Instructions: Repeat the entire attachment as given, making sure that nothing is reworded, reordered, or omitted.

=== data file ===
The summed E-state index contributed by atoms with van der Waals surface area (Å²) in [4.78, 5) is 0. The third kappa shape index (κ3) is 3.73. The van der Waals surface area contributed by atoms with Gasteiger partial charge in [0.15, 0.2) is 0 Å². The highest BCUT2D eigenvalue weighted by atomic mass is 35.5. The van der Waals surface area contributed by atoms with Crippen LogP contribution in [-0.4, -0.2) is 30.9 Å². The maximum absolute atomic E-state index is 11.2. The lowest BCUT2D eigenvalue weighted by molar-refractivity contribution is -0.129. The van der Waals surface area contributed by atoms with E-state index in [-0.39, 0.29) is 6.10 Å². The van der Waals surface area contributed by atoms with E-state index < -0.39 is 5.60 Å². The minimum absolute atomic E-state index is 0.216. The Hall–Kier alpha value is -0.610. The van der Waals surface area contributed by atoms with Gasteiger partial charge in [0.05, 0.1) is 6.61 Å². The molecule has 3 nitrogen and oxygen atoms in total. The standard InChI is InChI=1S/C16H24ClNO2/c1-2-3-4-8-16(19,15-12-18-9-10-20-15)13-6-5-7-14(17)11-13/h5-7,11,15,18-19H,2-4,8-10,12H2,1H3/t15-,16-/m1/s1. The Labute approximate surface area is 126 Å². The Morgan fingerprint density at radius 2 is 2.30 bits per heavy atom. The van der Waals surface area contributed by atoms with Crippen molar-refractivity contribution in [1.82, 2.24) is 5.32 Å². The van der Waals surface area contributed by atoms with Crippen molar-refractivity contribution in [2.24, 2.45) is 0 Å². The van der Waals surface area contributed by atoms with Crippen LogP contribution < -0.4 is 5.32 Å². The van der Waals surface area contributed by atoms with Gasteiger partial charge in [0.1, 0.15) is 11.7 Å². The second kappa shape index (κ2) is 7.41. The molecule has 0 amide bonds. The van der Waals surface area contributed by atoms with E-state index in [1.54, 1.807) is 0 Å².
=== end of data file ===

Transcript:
The summed E-state index contributed by atoms with van der Waals surface area (Å²) in [4.78, 5) is 0. The third kappa shape index (κ3) is 3.73. The van der Waals surface area contributed by atoms with Gasteiger partial charge in [0.15, 0.2) is 0 Å². The highest BCUT2D eigenvalue weighted by atomic mass is 35.5. The van der Waals surface area contributed by atoms with Crippen LogP contribution in [-0.4, -0.2) is 30.9 Å². The maximum absolute atomic E-state index is 11.2. The lowest BCUT2D eigenvalue weighted by molar-refractivity contribution is -0.129. The van der Waals surface area contributed by atoms with E-state index in [-0.39, 0.29) is 6.10 Å². The van der Waals surface area contributed by atoms with E-state index < -0.39 is 5.60 Å². The minimum absolute atomic E-state index is 0.216. The Hall–Kier alpha value is -0.610. The van der Waals surface area contributed by atoms with Gasteiger partial charge in [0.05, 0.1) is 6.61 Å². The molecule has 3 nitrogen and oxygen atoms in total. The standard InChI is InChI=1S/C16H24ClNO2/c1-2-3-4-8-16(19,15-12-18-9-10-20-15)13-6-5-7-14(17)11-13/h5-7,11,15,18-19H,2-4,8-10,12H2,1H3/t15-,16-/m1/s1. The Labute approximate surface area is 126 Å². The Morgan fingerprint density at radius 2 is 2.30 bits per heavy atom. The van der Waals surface area contributed by atoms with Crippen molar-refractivity contribution in [1.82, 2.24) is 5.32 Å². The van der Waals surface area contributed by atoms with Crippen molar-refractivity contribution in [2.24, 2.45) is 0 Å². The van der Waals surface area contributed by atoms with Crippen LogP contribution < -0.4 is 5.32 Å². The van der Waals surface area contributed by atoms with Gasteiger partial charge in [0.1, 0.15) is 11.7 Å². The second kappa shape index (κ2) is 7.41. The molecule has 0 amide bonds. The van der Waals surface area contributed by atoms with E-state index in [1.54, 1.807) is 0 Å².